Why then, has Beckham chosen now to speak up for the No campaign? His role in the London Olympics, where he played an integral role in the campaign to bring the Games to these shores, later acting as an Olympic ambassador, demonstrates how his pride and passion for Britain is beyond doubt. His emotional ties with Scotland are less evident save for the games he played against Scottish teams while wearing the colours of Manchester United.
Recently, however, Beckham has taken a keener interest in Scotland. He has been in the country on at least two occasions this year. In January, he was seen in Menstrie, Clackmannanshire, and Leven in Fife. Earlier this month, meanwhile, he spent time in he Glen Affric Estate in Invernessshire. Unusual destinations, perhaps, for a multimillionaire with an international property portfolio, but there is a common thread. Both visits coincided with Beckham’s role as a brand ambassador for Diageo, the Scotch whisky giant, touring production plants and filming advertisements. Together with celebrity agent, Simon Fuller, Beckham is helping develop the strategy and positioning of a new product, Haig Club, a single grain Scotch.
While Beckham has until recently remained quiet on the issue of Scottish independence, Diageo – which controls 40% of Scotch whisky production – has not. In May, its chief executive, Ivan Menezes, emphasised the importance of the company remaining within the EU and to maintain free trade agreements. His comments were neither overtly pro nor anti independence, but made clear there were concerns in the event of a Yes vote. “What we will fight for is keeping our industry competitive and thriving, and we are very clear on what that requires,” he told the Wall Street Journal.
Although Better Together were aware that Beckham was to come out in support for No late last night, he did so not through the auspices of the official campaign, but Let’s Stay Together, a campaign group registered with the Electoral Commission as a participant in the referendum and launched by two senior figures in the advertising world: Andrew McGuinness, the founder of BMB and Seven Dials, and Mary Teresa Rainey, the founder of RKCR and chair of TH_NK.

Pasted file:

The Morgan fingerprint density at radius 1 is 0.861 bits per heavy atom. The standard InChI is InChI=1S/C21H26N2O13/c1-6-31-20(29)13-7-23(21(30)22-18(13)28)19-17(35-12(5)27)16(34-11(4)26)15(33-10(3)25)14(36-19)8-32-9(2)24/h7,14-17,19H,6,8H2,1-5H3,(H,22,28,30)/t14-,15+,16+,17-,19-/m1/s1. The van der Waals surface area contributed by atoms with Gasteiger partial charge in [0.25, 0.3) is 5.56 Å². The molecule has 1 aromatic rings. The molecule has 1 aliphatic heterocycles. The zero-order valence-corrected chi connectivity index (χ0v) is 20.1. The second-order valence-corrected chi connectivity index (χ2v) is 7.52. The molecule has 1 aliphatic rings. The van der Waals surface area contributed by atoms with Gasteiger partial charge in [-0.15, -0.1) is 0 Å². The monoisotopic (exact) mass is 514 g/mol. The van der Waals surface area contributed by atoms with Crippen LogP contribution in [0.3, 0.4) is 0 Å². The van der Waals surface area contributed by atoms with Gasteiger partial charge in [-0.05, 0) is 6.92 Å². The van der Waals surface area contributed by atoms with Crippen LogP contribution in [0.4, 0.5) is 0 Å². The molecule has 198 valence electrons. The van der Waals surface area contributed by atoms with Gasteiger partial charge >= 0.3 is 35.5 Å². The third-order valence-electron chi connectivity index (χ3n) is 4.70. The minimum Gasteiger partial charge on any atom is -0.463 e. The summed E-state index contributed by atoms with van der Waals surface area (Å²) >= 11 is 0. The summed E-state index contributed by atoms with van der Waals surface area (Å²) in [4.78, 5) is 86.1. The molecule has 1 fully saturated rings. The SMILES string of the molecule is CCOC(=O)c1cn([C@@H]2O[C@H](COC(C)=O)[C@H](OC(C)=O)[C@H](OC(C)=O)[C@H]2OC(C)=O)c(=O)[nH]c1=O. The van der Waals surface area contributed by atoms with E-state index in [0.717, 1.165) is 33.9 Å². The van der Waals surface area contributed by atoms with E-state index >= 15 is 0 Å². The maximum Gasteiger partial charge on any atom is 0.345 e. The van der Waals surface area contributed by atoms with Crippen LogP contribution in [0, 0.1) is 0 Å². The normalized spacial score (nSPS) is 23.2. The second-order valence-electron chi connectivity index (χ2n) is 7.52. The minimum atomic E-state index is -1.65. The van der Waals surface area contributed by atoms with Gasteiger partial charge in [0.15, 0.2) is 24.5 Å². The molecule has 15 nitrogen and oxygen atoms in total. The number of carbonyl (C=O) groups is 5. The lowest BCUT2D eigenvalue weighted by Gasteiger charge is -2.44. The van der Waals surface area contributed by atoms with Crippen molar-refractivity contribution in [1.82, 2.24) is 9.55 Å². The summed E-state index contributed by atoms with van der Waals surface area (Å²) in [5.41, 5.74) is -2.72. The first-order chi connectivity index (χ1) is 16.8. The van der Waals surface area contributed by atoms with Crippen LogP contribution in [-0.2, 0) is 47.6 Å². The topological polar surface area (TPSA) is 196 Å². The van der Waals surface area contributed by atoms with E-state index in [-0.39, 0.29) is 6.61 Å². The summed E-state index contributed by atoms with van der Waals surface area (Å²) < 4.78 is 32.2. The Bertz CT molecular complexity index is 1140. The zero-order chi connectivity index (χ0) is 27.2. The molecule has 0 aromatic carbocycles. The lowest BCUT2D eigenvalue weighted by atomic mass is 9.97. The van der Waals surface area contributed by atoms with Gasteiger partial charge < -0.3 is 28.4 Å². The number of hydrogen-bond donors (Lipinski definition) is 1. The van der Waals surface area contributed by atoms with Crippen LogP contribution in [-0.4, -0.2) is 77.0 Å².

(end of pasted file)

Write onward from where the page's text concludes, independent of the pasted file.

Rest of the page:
Two of those firms have previously done work with Diageo, a fact that is unlikely to have come to the attention of David Beckham. Understandably, he may not care. His position on the independence debate appears to be one borne out of a self-assuredness and delight in his national identity as a Briton. It is an authentic and emotional stance shared by a great many supporters of the No cause, but even so, it would be guileless to presume it is the only factor at play in his thunderbolt involvement in the increasingly surreal independence debate.
This is a longer version of a story I wrote for The Scotsman about the role of the nation’s Afro-Caribbean community in the independence referendum campaign. To read the edited version, click here.
THERE is an old Nigerian proverb that says the journey to manhood begins only when a man leaves his father’s house to build his own homestead. Home at the moment for Graham Campbell is Sighthill, a housing scheme to the north of Glasgow, but he is laying the foundations for something bigger. “We get independence,” he says. “We like the egalitarian, welcoming spirit in Scotland, it’s a country that shares traditions close to the hearts of our people. We like what it has to offer but as outsiders, we can also see its potential.”
A Jamaican-born, London-raised Rastafarian poet, musician, writer and charity fundraiser, Mr Campbell is the convener of Africans for an Independent Scotland (AfIS), though his Nigerian friends calls him oga pata pata – the boss. It is a fitting sobriquet, for come 18 September, the slim, dreadlocked figure in a crocheted rastacap, mustard brown tweed jacket and trainers could well influence the decision of a voter bloc the size of Motherwell.